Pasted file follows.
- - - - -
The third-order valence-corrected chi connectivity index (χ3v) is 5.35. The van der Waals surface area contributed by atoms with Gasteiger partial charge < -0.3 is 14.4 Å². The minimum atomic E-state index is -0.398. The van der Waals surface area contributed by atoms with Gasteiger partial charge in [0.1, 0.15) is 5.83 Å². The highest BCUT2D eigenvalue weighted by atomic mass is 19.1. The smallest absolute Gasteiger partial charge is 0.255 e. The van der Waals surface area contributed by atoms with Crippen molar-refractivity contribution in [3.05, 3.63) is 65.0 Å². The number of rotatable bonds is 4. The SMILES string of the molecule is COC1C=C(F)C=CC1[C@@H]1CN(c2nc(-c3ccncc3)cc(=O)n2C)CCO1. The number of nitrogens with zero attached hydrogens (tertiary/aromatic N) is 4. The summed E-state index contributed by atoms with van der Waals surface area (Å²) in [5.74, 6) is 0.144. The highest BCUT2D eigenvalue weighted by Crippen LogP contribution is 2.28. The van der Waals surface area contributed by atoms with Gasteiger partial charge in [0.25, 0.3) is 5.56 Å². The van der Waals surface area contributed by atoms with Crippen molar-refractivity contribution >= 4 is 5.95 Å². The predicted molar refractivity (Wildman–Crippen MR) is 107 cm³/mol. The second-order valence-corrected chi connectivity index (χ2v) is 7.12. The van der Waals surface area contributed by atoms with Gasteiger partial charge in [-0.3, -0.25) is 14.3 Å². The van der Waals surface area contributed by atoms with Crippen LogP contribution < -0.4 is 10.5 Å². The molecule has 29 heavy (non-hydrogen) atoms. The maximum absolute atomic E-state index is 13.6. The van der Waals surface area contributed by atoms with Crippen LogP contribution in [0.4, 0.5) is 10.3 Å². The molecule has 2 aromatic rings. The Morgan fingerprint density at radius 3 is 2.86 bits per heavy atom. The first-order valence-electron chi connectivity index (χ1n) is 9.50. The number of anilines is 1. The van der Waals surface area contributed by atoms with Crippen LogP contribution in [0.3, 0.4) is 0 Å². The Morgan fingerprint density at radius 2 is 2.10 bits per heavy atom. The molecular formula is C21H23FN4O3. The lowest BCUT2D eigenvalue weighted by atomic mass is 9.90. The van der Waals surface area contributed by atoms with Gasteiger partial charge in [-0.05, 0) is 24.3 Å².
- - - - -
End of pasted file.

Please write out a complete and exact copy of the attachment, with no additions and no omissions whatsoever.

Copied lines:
The third-order valence-corrected chi connectivity index (χ3v) is 5.35. The van der Waals surface area contributed by atoms with Gasteiger partial charge < -0.3 is 14.4 Å². The minimum atomic E-state index is -0.398. The van der Waals surface area contributed by atoms with Gasteiger partial charge in [0.1, 0.15) is 5.83 Å². The highest BCUT2D eigenvalue weighted by atomic mass is 19.1. The smallest absolute Gasteiger partial charge is 0.255 e. The van der Waals surface area contributed by atoms with Crippen molar-refractivity contribution in [3.05, 3.63) is 65.0 Å². The number of rotatable bonds is 4. The SMILES string of the molecule is COC1C=C(F)C=CC1[C@@H]1CN(c2nc(-c3ccncc3)cc(=O)n2C)CCO1. The number of nitrogens with zero attached hydrogens (tertiary/aromatic N) is 4. The summed E-state index contributed by atoms with van der Waals surface area (Å²) in [5.74, 6) is 0.144. The highest BCUT2D eigenvalue weighted by Crippen LogP contribution is 2.28. The van der Waals surface area contributed by atoms with Gasteiger partial charge in [0.25, 0.3) is 5.56 Å². The van der Waals surface area contributed by atoms with Crippen molar-refractivity contribution >= 4 is 5.95 Å². The predicted molar refractivity (Wildman–Crippen MR) is 107 cm³/mol. The second-order valence-corrected chi connectivity index (χ2v) is 7.12. The van der Waals surface area contributed by atoms with Gasteiger partial charge in [-0.3, -0.25) is 14.3 Å². The van der Waals surface area contributed by atoms with Crippen LogP contribution < -0.4 is 10.5 Å². The molecule has 29 heavy (non-hydrogen) atoms. The maximum absolute atomic E-state index is 13.6. The van der Waals surface area contributed by atoms with Crippen LogP contribution in [0.4, 0.5) is 10.3 Å². The molecule has 2 aromatic rings. The Morgan fingerprint density at radius 3 is 2.86 bits per heavy atom. The first-order valence-electron chi connectivity index (χ1n) is 9.50. The number of anilines is 1. The van der Waals surface area contributed by atoms with Crippen LogP contribution in [0.3, 0.4) is 0 Å². The Morgan fingerprint density at radius 2 is 2.10 bits per heavy atom. The molecular formula is C21H23FN4O3. The lowest BCUT2D eigenvalue weighted by atomic mass is 9.90. The van der Waals surface area contributed by atoms with Gasteiger partial charge in [-0.05, 0) is 24.3 Å².